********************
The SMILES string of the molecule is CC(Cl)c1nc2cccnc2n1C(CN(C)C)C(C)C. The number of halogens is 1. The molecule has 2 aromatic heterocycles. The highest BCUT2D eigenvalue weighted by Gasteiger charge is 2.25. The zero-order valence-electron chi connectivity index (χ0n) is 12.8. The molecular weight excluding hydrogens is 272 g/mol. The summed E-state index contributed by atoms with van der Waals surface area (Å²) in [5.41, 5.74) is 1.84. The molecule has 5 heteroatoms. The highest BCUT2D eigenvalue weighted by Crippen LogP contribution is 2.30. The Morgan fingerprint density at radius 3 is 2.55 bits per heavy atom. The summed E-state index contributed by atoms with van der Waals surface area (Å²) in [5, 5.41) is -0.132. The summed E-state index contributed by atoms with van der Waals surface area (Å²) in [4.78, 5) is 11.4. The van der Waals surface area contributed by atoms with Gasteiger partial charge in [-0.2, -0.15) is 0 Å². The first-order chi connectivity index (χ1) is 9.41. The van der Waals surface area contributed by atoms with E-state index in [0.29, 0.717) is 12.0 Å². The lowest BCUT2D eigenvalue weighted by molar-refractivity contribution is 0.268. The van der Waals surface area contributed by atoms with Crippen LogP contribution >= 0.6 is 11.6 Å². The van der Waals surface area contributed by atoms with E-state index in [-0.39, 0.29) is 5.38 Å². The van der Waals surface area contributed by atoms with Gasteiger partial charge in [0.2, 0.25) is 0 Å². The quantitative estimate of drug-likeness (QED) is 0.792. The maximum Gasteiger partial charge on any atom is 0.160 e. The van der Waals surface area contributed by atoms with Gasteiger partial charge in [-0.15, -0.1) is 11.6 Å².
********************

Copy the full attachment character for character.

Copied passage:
The SMILES string of the molecule is CC(Cl)c1nc2cccnc2n1C(CN(C)C)C(C)C. The number of halogens is 1. The molecule has 2 aromatic heterocycles. The highest BCUT2D eigenvalue weighted by Gasteiger charge is 2.25. The zero-order valence-electron chi connectivity index (χ0n) is 12.8. The molecular weight excluding hydrogens is 272 g/mol. The summed E-state index contributed by atoms with van der Waals surface area (Å²) in [5.41, 5.74) is 1.84. The molecule has 5 heteroatoms. The highest BCUT2D eigenvalue weighted by Crippen LogP contribution is 2.30. The Morgan fingerprint density at radius 3 is 2.55 bits per heavy atom. The summed E-state index contributed by atoms with van der Waals surface area (Å²) in [5, 5.41) is -0.132. The summed E-state index contributed by atoms with van der Waals surface area (Å²) in [4.78, 5) is 11.4. The van der Waals surface area contributed by atoms with Gasteiger partial charge in [-0.2, -0.15) is 0 Å². The first-order chi connectivity index (χ1) is 9.41. The van der Waals surface area contributed by atoms with E-state index in [0.29, 0.717) is 12.0 Å². The lowest BCUT2D eigenvalue weighted by molar-refractivity contribution is 0.268. The van der Waals surface area contributed by atoms with Crippen LogP contribution >= 0.6 is 11.6 Å². The van der Waals surface area contributed by atoms with E-state index in [-0.39, 0.29) is 5.38 Å². The van der Waals surface area contributed by atoms with Gasteiger partial charge in [0.2, 0.25) is 0 Å². The quantitative estimate of drug-likeness (QED) is 0.792. The maximum Gasteiger partial charge on any atom is 0.160 e. The van der Waals surface area contributed by atoms with Gasteiger partial charge in [-0.15, -0.1) is 11.6 Å².